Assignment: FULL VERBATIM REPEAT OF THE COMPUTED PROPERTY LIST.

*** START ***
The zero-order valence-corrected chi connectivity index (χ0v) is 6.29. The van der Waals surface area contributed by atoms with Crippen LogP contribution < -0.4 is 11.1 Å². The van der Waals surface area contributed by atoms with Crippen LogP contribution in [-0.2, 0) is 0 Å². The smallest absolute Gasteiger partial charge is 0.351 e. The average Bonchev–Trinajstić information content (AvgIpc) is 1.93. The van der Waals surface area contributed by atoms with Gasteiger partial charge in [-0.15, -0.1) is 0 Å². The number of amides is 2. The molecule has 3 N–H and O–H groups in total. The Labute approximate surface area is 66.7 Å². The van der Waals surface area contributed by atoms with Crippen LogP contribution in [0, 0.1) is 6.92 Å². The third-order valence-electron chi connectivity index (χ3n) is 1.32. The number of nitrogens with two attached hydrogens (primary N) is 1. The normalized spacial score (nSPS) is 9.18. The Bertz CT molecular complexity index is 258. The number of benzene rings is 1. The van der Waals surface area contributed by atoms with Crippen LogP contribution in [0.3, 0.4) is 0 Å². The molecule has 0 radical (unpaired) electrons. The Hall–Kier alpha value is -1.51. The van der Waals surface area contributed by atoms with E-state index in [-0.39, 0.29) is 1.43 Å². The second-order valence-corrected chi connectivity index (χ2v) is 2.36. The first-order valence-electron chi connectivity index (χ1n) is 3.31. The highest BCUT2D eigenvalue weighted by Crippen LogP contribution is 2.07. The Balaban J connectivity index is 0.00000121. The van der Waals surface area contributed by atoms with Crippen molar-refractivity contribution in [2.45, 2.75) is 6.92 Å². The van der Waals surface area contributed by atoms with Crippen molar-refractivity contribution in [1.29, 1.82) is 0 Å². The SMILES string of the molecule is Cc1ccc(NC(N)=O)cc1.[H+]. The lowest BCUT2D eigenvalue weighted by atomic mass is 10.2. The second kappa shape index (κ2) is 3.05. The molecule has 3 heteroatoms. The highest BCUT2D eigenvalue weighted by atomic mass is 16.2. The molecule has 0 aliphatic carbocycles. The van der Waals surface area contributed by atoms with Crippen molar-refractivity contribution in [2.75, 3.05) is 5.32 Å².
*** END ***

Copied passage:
The zero-order valence-corrected chi connectivity index (χ0v) is 6.29. The van der Waals surface area contributed by atoms with Crippen LogP contribution < -0.4 is 11.1 Å². The van der Waals surface area contributed by atoms with Crippen LogP contribution in [-0.2, 0) is 0 Å². The smallest absolute Gasteiger partial charge is 0.351 e. The average Bonchev–Trinajstić information content (AvgIpc) is 1.93. The van der Waals surface area contributed by atoms with Gasteiger partial charge in [-0.15, -0.1) is 0 Å². The number of amides is 2. The molecule has 3 N–H and O–H groups in total. The Labute approximate surface area is 66.7 Å². The van der Waals surface area contributed by atoms with Crippen LogP contribution in [0, 0.1) is 6.92 Å². The third-order valence-electron chi connectivity index (χ3n) is 1.32. The number of nitrogens with two attached hydrogens (primary N) is 1. The normalized spacial score (nSPS) is 9.18. The Bertz CT molecular complexity index is 258. The number of benzene rings is 1. The van der Waals surface area contributed by atoms with Crippen LogP contribution in [0.3, 0.4) is 0 Å². The molecule has 0 radical (unpaired) electrons. The Hall–Kier alpha value is -1.51. The van der Waals surface area contributed by atoms with E-state index in [-0.39, 0.29) is 1.43 Å². The second-order valence-corrected chi connectivity index (χ2v) is 2.36. The first-order valence-electron chi connectivity index (χ1n) is 3.31. The highest BCUT2D eigenvalue weighted by Crippen LogP contribution is 2.07. The Balaban J connectivity index is 0.00000121. The van der Waals surface area contributed by atoms with Crippen molar-refractivity contribution in [2.45, 2.75) is 6.92 Å². The van der Waals surface area contributed by atoms with Crippen molar-refractivity contribution in [1.29, 1.82) is 0 Å². The SMILES string of the molecule is Cc1ccc(NC(N)=O)cc1.[H+]. The lowest BCUT2D eigenvalue weighted by atomic mass is 10.2. The second kappa shape index (κ2) is 3.05. The molecule has 3 heteroatoms. The highest BCUT2D eigenvalue weighted by atomic mass is 16.2. The molecule has 0 aliphatic carbocycles. The van der Waals surface area contributed by atoms with Crippen molar-refractivity contribution in [2.75, 3.05) is 5.32 Å².